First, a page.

As I was looking over annual reports from environmental groups this week, I noticed that both Environmental Defense (ED) and the Natural Resources Defense Council (NRDC) claimed that they were largely responsible for getting California’s law on global warming passed.

Now, I really have no idea who did what or how much, and I am sure that both organizations played vital roles. The fact that I am pitting them against each other in this post would probably send them both into a tizzy, since I suspect they work closely as partners on many issues and wouldn’t want to be viewed as competitors.

But let’s get real. Annual reports are largely about wooing donors and these two organizations do compete for funding. So who did the better job in taking claim for this ground-breaking legislation?

Environmental Defense — and here’s why.

1) They tell a better story. They describe how negotiations nearly collapsed and how their attorney “met Schwarzenegger outside the tent where the governor smokes cigars and cuts deals, and told him what was needed . . .” You can see The Governator in your head, and for anyone who knows anything about legislating, you know this is exactly how things work. It’s feels authentic, and it shows how ED has the right kind of access.

For all I know, NRDC was right there too, but they don’t say that. They talk more generically about getting lots of different interest groups in the state to support the bill. This is great work too, but it’s not nearly as compelling as ED’s story.

2) They include a great testimonial. “Environmental Defense played a pivotal role in drafting the bill and securing broad support that was critical to its passage.” — Fabian Nunez, Speaker of the California Assembly. Who better to quote on your legislative effectiveness than the Speaker of the Assembly? NRDC mentions working with the speaker and other bill authors, but that’s not nearly as good as a testimonial.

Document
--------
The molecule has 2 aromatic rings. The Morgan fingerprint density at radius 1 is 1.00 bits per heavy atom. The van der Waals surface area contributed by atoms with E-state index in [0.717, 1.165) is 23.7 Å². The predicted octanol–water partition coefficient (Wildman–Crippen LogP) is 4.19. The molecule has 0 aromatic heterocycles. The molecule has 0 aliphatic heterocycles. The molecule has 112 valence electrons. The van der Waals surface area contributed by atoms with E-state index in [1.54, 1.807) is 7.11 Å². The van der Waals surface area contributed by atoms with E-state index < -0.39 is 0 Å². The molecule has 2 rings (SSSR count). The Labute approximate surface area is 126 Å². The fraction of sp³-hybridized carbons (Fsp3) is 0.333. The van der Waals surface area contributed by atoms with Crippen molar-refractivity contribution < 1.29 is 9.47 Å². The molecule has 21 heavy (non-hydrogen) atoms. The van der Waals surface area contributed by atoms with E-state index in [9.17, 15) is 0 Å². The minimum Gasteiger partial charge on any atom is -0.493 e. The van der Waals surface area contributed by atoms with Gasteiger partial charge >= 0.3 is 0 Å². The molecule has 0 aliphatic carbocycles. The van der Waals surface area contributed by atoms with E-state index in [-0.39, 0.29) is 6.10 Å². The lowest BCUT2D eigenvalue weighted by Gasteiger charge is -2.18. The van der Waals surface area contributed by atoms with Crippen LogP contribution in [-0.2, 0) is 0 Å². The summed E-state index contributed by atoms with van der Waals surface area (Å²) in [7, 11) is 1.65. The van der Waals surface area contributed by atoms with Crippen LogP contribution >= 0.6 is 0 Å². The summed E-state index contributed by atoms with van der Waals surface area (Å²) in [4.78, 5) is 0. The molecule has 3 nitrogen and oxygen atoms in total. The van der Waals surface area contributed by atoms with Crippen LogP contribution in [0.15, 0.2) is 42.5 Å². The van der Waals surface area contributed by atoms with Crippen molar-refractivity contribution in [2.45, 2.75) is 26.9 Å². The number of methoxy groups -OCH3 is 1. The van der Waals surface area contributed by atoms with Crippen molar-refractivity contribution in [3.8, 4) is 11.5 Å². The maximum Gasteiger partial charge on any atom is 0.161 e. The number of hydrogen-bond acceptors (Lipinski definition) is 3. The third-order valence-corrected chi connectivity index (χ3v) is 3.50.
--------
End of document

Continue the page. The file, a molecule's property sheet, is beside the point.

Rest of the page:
In its report, NRDC says, “It was NRDC’s reputation as honest brokers of science and the law that helped push the bill past the tipping point.” That’s great, but it would have been so much better if it came out of someone else’s mouth.

3) They give credit to NRDC by name. When special interests tried to thwart the legislation, “Environmental Defense joined with the Natural Resources Defense Council to fight back. We led an unprecedented coalition . . .”

NRDC only refers generically to working with “its partners.” Again, the ED article feels more authentic, because it includes the specific details. To be fair, NRDC does cite other partners by name, like the American Lung Association and PG&E, but note that these are not other environmental groups. Unless you read these two reports side-by-side, you wouldn’t catch this distinction. But the fact the ED names another environmental group as a leader demonstrates ED’s own confidence in its work.

I’d love to hear what you think. Here are the specific pages I’m talking about: NRDC’s Global Warming Pages | ED’s Global Warming Pages. You can get the full reports on their websites: NRDC | ED Read the pages and leave a comment on this post with your take.

This specific comparison aside, I think both groups do a good job with their annual reports. I’m preparing to publish a series of annual report reviews on NonprofitAnnualReports.net to help nonprofits better understand ways to improve their own annual reports. Both reports will be included in the reviews I’ll share later in September. FYI, subscribers to my free “Annual Reports Insider” e-newsletter will be the first to hear about these reviews, so subscribe if you want to read them sooner than later.

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